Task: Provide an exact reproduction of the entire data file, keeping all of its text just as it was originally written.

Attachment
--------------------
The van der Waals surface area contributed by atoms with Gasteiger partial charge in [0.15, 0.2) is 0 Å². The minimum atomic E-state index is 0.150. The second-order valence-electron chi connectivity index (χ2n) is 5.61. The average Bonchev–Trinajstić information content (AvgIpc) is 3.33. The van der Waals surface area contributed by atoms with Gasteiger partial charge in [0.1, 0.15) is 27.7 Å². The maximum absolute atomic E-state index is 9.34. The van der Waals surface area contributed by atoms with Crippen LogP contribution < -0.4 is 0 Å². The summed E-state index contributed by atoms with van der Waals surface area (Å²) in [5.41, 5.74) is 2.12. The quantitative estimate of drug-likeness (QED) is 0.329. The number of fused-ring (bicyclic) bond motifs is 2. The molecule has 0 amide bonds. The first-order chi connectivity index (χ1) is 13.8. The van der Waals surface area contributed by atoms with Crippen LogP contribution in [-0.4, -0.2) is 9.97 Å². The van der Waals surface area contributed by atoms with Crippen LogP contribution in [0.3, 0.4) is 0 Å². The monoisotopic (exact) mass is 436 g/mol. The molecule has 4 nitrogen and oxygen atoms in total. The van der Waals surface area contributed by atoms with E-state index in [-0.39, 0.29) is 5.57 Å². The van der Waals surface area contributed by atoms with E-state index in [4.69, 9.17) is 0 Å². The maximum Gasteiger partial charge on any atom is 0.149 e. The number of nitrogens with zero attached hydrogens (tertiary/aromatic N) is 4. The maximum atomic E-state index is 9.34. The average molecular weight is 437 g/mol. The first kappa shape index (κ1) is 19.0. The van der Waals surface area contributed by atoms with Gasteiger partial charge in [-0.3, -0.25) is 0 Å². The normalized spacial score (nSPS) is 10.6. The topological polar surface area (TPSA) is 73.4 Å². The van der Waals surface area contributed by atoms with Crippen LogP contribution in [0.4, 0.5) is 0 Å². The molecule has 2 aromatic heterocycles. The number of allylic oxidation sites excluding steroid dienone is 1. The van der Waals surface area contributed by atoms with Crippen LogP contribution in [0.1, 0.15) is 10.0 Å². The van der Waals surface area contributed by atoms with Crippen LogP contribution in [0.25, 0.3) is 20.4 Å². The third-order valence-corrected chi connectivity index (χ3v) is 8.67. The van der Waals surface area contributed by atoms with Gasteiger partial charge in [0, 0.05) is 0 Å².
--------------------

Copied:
The van der Waals surface area contributed by atoms with Gasteiger partial charge in [0.15, 0.2) is 0 Å². The minimum atomic E-state index is 0.150. The second-order valence-electron chi connectivity index (χ2n) is 5.61. The average Bonchev–Trinajstić information content (AvgIpc) is 3.33. The van der Waals surface area contributed by atoms with Gasteiger partial charge in [0.1, 0.15) is 27.7 Å². The maximum absolute atomic E-state index is 9.34. The van der Waals surface area contributed by atoms with Crippen LogP contribution < -0.4 is 0 Å². The summed E-state index contributed by atoms with van der Waals surface area (Å²) in [5.41, 5.74) is 2.12. The quantitative estimate of drug-likeness (QED) is 0.329. The number of fused-ring (bicyclic) bond motifs is 2. The molecule has 0 amide bonds. The first-order chi connectivity index (χ1) is 13.8. The van der Waals surface area contributed by atoms with Crippen LogP contribution in [-0.4, -0.2) is 9.97 Å². The van der Waals surface area contributed by atoms with Crippen LogP contribution in [0.3, 0.4) is 0 Å². The monoisotopic (exact) mass is 436 g/mol. The molecule has 4 nitrogen and oxygen atoms in total. The van der Waals surface area contributed by atoms with E-state index in [-0.39, 0.29) is 5.57 Å². The van der Waals surface area contributed by atoms with E-state index in [4.69, 9.17) is 0 Å². The maximum Gasteiger partial charge on any atom is 0.149 e. The number of nitrogens with zero attached hydrogens (tertiary/aromatic N) is 4. The maximum atomic E-state index is 9.34. The average molecular weight is 437 g/mol. The first kappa shape index (κ1) is 19.0. The van der Waals surface area contributed by atoms with Gasteiger partial charge in [-0.3, -0.25) is 0 Å². The normalized spacial score (nSPS) is 10.6. The topological polar surface area (TPSA) is 73.4 Å². The van der Waals surface area contributed by atoms with Crippen LogP contribution in [0.4, 0.5) is 0 Å². The molecule has 2 aromatic heterocycles. The number of allylic oxidation sites excluding steroid dienone is 1. The van der Waals surface area contributed by atoms with Crippen LogP contribution in [0.1, 0.15) is 10.0 Å². The van der Waals surface area contributed by atoms with Crippen LogP contribution in [0.25, 0.3) is 20.4 Å². The third-order valence-corrected chi connectivity index (χ3v) is 8.67. The van der Waals surface area contributed by atoms with Gasteiger partial charge in [0, 0.05) is 0 Å².